35 Guiding Questions within the Curriculum of Connections What are the major concepts and principles in this discipline? Which of these major concepts and principles link to numerous topics, people, events, time periods, cultures and other disciplines? Which topics, events, people, or time periods best represent these intra or interdisciplinary connections? Which topics, events, people, or time periods are developmentally appropriate for my students? How might I help students construct a more comprehensive scheme of this discipline, related topics, and other disciplines? Which resources, activities, and products provide opportunities for students to think metaphorically about macroconcepts, principles, and generalizations? How might I assess student learning?

36 The Curriculum of Practice: Definition The Curriculum of Practice is a plan that includes a set of guidelines and procedures to help students understand, use, generalize, and transfer essential knowledge, understandings, and skills in a field to authentic questions, practices, and problems. This parallel is designed to help students function with increasing skill and competency as a researcher, creator, producer, problem solver, or practitioner in a field.

37 What is meant by the Curriculum of Practice? Real world applications Practitioner Problem solver Researcher Creator Producer

38 Allows students to function as a practitioner, a producer, a researcher, a problem solver, or a creator in the discipline Allows students to assume a leadership role in conducting their own research Provides a rationale for the persistent student question, “Why is this so important to learn?” Provides students with the tools and methods for independent learning Provide a means for exploring the daily lives of professionals in the discipline Offers students the opportunity to learn how to use and apply the skills of the discipline in real world situations Supports transfer and application Why might we use the Curriculum of Practice?

39 Guiding Questions within the Curriculum of Practice What are the common problems, practices, issues, needs, and questions within this discipline? Who are the practitioners, researchers, problem solvers, and contributors within this discipline? What are the powerful cognitive, research, reference, learning, communication, and methodological skills within this discipline? What kinds of products, services, research, or investigations are typically conducted in this discipline? Which problems, practices, issues, needs, and questions are developmentally appropriate for students? Which resources, activities, and products provide opportunities for students’ to act like a practicing professional within this field? How might I assess student learning?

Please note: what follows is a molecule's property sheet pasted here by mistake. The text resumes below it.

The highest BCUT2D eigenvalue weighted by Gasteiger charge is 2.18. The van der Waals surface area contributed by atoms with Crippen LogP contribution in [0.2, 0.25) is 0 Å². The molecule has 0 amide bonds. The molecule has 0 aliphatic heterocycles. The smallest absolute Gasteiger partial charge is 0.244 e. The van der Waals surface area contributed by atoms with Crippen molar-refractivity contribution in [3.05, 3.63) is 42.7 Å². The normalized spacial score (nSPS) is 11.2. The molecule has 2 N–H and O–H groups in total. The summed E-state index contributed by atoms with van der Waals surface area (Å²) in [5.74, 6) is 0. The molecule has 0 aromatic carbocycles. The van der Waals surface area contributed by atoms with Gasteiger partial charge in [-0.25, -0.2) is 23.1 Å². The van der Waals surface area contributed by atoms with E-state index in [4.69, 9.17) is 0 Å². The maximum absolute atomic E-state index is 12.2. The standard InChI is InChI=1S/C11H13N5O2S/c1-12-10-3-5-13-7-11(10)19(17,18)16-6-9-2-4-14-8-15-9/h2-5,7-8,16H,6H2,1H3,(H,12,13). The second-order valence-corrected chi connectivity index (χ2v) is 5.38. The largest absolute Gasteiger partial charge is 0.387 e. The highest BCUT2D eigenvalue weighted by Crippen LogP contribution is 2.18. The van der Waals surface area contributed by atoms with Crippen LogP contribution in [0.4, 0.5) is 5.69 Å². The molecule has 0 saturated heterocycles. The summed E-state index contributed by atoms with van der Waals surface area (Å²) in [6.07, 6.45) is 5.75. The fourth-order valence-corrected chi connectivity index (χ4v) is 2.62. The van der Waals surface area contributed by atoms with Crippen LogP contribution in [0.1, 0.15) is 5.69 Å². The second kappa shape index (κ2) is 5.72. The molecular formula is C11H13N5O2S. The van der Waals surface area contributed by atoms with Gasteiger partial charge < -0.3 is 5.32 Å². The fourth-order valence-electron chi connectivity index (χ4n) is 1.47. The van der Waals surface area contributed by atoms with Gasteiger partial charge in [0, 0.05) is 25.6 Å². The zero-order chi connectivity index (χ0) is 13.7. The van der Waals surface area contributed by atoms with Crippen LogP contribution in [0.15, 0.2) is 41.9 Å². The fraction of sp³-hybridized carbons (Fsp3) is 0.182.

40 The Curriculum of Identity: Definition The Curriculum of Identity is a plan that includes a set of guidelines and procedures to assist students in reflecting upon the relationship between the skills and ideas in a discipline and their own lives, personal growth, and development. This parallel is designed to help students explore and participate in a discipline or field as it relates to their own interests, goals, and strengths, both now and in the future.

41 The Identity Parallel Emphasizes the role of the individual within a content area Provides opportunities for self exploration Supports an individual’s search for affinity, affiliation, and knowledge of self Offers a sequential plan to address increasing levels of interest and commitment to a field

42 Guiding Questions within the Curriculum of Identity What are the various interests, abilities, and learning preferences of my students? Which topics, skills, opportunities, and careers are related to my students’ profiles? How might I link my students’ profiles with the content I am required to teach? How might I introduce my students to professionals, organizations, and role models in their areas of interest and strength? How might I help my students discover their own strengths and affinities? How might I identify, measure, and help my students reflect upon their growth and progress toward self-actualization? What is our long-term plan for supporting my students’ self-actualization? Which opportunities and activities are appropriate for my students at this stage of their development ? Which resources, activities, and products provide opportunities for students’ self-reflection and personal development?